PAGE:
The Romantic Era 

The Romantic Era
The romantic period in English literature is usually dated
between 1789 and 1832, and began with a manifesto of sorts.
Wordsworth denounced the writing of the previous century and
proposed to deal with materials from “common life” in selections of
language used by real people. He claimed poetry as “emotion
recollected in tranquility”. He said the composition of a poem
should belong to a process of deep reflection, and may be followed
by second thoughts and revisions. The immediate act of writing
must be spontaneous, unforced, and free from rules: “If poetry
comes not as naturally as the leaves to a tree, it had better not
come at all” (Keats).
Interestingly, the Romantic era was a sort of a revolt against
the scientific rationalization of nature. The Romantic era validated
emotion as an authentic experience, emphasizing terror and awe –
especially when confronting the sublimity of nature. Romanticism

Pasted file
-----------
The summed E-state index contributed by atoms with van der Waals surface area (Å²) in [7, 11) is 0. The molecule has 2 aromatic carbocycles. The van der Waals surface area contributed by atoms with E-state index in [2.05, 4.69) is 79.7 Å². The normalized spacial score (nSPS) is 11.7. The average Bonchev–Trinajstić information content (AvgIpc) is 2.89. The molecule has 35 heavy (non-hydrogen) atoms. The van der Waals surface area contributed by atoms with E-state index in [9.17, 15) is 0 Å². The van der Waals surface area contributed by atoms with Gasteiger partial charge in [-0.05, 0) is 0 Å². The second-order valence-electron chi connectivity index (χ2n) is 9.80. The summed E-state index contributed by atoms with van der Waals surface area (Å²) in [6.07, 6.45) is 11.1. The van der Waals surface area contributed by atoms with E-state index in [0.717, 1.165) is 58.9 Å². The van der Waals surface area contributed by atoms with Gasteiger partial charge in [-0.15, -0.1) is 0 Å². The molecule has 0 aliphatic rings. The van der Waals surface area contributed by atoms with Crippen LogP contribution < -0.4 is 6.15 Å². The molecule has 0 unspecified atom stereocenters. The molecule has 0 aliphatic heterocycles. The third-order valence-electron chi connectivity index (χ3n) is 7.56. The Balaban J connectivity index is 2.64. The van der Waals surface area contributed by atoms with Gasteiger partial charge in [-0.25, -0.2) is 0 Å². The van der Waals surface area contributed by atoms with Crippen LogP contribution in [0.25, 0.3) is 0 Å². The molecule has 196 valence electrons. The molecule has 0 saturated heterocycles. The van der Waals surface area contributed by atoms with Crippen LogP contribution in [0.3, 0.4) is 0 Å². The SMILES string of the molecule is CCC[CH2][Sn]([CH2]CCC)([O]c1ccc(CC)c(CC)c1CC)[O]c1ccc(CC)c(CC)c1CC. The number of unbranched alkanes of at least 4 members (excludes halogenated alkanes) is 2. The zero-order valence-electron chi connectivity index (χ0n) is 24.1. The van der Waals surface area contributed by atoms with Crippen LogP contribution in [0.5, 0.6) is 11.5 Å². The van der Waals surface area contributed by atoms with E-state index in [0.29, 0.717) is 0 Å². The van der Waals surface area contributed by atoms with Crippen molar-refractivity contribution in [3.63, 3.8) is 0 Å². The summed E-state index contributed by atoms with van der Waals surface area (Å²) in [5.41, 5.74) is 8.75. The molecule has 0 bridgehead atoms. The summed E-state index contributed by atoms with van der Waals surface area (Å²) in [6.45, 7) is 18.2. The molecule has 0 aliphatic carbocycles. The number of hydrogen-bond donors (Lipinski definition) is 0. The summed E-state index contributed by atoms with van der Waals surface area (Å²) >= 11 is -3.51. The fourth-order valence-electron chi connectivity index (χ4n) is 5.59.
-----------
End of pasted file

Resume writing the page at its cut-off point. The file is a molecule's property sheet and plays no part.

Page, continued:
also rebelled against the confines of the Industrial revolution, and
thus was an escape from modern realities.
Much of Romantic poetry represents the poets themselves:
a) External nature: the landscape becomes a persistent subject of poetry – often deals with
the overwhelming reality of nature.
b) Feelings or meditations often stimulated by a natural phenomenon, and are concerned with
human problems.
c) Romantic subjects (Frankenstein’s monster) were not part of an organized society. They
are solitary figures engaged in a long, sometimes infinite quest; are often outcasts.
Features of the Romantic genre:
a) The connection between poetry and the poet.
b) Poetic spontaneity and freedom
c) Focus on nature, or the environment (sublime)
d) The glorification of the common place
e) Element of the supernatural or grotesque – shows a violation in natural law; setting often
a far away place; an altered consciousness (dreams)
f) Often elevates individuals or situations, in the hope of elevating society
The Romantic Triangle 